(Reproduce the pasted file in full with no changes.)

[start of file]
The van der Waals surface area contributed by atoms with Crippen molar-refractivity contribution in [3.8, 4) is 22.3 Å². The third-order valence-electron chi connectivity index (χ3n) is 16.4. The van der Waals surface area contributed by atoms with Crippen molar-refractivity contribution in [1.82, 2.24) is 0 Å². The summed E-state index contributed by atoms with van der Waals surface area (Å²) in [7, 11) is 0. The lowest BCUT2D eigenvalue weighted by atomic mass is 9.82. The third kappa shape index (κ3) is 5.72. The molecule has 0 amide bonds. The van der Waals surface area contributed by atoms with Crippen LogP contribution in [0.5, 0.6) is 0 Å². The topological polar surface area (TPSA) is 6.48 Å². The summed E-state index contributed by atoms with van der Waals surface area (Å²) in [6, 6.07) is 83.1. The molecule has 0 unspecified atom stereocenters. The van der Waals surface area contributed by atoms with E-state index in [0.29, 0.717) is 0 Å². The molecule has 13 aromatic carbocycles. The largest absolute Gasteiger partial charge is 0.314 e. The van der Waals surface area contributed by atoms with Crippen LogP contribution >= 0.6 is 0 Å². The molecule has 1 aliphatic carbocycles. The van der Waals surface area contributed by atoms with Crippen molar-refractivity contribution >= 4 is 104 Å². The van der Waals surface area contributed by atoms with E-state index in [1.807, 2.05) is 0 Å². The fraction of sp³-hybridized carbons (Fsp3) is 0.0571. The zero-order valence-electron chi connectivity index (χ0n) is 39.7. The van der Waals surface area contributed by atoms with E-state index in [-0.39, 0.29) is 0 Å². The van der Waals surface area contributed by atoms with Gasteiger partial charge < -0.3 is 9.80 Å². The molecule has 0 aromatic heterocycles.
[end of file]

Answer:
The van der Waals surface area contributed by atoms with Crippen molar-refractivity contribution in [3.8, 4) is 22.3 Å². The third-order valence-electron chi connectivity index (χ3n) is 16.4. The van der Waals surface area contributed by atoms with Crippen molar-refractivity contribution in [1.82, 2.24) is 0 Å². The summed E-state index contributed by atoms with van der Waals surface area (Å²) in [7, 11) is 0. The lowest BCUT2D eigenvalue weighted by atomic mass is 9.82. The third kappa shape index (κ3) is 5.72. The molecule has 0 amide bonds. The van der Waals surface area contributed by atoms with Crippen LogP contribution in [0.5, 0.6) is 0 Å². The topological polar surface area (TPSA) is 6.48 Å². The summed E-state index contributed by atoms with van der Waals surface area (Å²) in [6, 6.07) is 83.1. The molecule has 0 unspecified atom stereocenters. The van der Waals surface area contributed by atoms with E-state index in [0.29, 0.717) is 0 Å². The molecule has 13 aromatic carbocycles. The largest absolute Gasteiger partial charge is 0.314 e. The van der Waals surface area contributed by atoms with Crippen LogP contribution >= 0.6 is 0 Å². The molecule has 1 aliphatic carbocycles. The van der Waals surface area contributed by atoms with Crippen molar-refractivity contribution >= 4 is 104 Å². The van der Waals surface area contributed by atoms with E-state index in [1.807, 2.05) is 0 Å². The fraction of sp³-hybridized carbons (Fsp3) is 0.0571. The zero-order valence-electron chi connectivity index (χ0n) is 39.7. The van der Waals surface area contributed by atoms with E-state index in [-0.39, 0.29) is 0 Å². The van der Waals surface area contributed by atoms with Gasteiger partial charge < -0.3 is 9.80 Å². The molecule has 0 aromatic heterocycles.